Want to Build A Great Brand? Learn From Stories
Stories can be very persuasive. They first draw us in through characters as they confront their obstacles or demons. Then, as we relate to what these characters think and feel, we become a little different. We may not always know it’s happening, but stories can enlighten our beliefs and clarify our values. By understanding why stories can be so powerfully persuasive, we can learn a great deal about the selling of brands. Here are just some of the lessons available to us:
•Be like the storyteller who has a purpose or a cause.
Authors of stories often have some belief that they want to express or some cause that they want audiences to adopt. It could be that war is evil but necessary, love is unpredictable, or that life is sometimes absurd. The most important question you can ask yourself is similar to the one an author might ask prior to writing his story: What’s my purpose? For the marketing of brands, the question should be: What’s my brand’s cause, the one with which prospects will most readily identify with or relate to? Is it the belief that achieving financial security should not be a painful process? Is it that achievement deserves reward? Or is it that the most important thing to happiness is healthiness? Brands are built on products. But they are sustained by ideals and causes.
•Know the difference between a claim and a cause?
Often marketers will stop short of identifying their cause by confusing it with their claims. A claim is made up of promoted facts about your brand that can be supported or refuted. “We help,” “We believe in you,” “You’re important to us,” are claims, not causes. At the root of any cause is the steadfast belief in some bigger truth, something more universal. Causes have higher purposes than proving anything that may be true about who you are and what you do. Think of your cause as the belief or value that your brand shares with a lot of people such as “Pushing boundaries is human destiny ,” or “A life worth living is a lived free (beliefs espoused by two very powerful brands. Can you name them?)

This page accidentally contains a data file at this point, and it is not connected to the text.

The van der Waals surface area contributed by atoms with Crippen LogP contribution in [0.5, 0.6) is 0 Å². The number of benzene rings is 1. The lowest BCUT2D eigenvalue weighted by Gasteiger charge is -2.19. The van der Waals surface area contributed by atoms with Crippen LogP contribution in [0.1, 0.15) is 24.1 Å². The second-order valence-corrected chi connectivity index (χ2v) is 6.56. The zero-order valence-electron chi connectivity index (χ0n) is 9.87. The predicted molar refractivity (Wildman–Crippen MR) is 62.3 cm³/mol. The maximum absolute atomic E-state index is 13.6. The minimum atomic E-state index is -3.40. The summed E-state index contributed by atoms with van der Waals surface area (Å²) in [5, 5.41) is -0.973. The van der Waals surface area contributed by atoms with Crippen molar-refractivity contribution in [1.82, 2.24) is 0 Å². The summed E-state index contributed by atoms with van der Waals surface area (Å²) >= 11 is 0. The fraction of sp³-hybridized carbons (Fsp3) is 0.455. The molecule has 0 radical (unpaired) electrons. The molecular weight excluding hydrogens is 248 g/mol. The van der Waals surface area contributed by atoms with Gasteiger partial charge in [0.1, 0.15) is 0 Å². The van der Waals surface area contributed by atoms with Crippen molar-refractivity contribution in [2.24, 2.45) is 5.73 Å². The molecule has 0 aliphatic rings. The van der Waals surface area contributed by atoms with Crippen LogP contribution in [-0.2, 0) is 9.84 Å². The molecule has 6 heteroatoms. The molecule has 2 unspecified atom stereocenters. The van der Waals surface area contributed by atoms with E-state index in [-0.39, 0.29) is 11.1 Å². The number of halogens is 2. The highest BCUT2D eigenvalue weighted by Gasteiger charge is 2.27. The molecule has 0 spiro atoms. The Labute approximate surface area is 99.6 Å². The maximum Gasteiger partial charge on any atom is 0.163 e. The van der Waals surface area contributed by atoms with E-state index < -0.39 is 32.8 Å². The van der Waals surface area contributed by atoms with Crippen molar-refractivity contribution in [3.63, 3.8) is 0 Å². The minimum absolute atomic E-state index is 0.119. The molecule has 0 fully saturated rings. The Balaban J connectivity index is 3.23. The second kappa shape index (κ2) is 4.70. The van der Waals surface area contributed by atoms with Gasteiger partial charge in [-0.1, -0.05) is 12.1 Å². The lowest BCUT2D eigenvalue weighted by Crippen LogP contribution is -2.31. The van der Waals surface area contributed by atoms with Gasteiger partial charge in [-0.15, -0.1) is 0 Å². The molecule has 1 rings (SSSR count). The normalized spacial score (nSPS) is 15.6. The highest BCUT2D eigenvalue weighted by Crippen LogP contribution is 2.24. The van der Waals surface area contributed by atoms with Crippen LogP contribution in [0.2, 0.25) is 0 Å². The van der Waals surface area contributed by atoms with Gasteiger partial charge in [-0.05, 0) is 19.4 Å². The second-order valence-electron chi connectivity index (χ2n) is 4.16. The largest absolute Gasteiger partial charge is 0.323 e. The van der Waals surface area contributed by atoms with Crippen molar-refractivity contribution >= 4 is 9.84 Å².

•Rely more on show and less on tell.
Once you’ve established your cause, demonstrate in it. But show, don’t tell. Authors don’t tell you about the motivation behind their writings. Comedians don’t explain their punch lines. Storytellers leave it to their audiences to surmise their purpose through what the say and how they say it. They persuade without getting in their own way. Nike’s iconic “Just Do It” doesn’t explain that it believes that athletic accomplishment comes from the will to succeed. Apple doesn’t tell us they believe design should be intelligent and elegant. Story brands, as we call them, show what they believe through their actions.
The most important actions your brand can show is found in the products and services that bear its name. These either prove or disprove your brand’s authenticity. You can say all you want about what your products are and do, but ultimately the consumer decides if your actions are true manifestations of your cause. Give customers the proof they need in order to believe in you and what you stand for and you’ll have gained a raving fan. Give them reason to wonder about the realness of your intentions and all you may get is a tentative buyer who could readily switch to another brand.
•Stick to your cause
Jim Stengel, the former global marketing head of P&G, recently documented a 10-year study he conducted on brands that have strong associations with ideals or causes. His “Stengel 50” includes established story brands like Federal Express, Zappos, Starbucks and Red Bull. If anyone had invested in this group of 50 brands, their investment would have been 400% more profitable than the S&P 500 during the same time period. Thinking of your brand as a story can have long-term positive implications, with consistent support over time.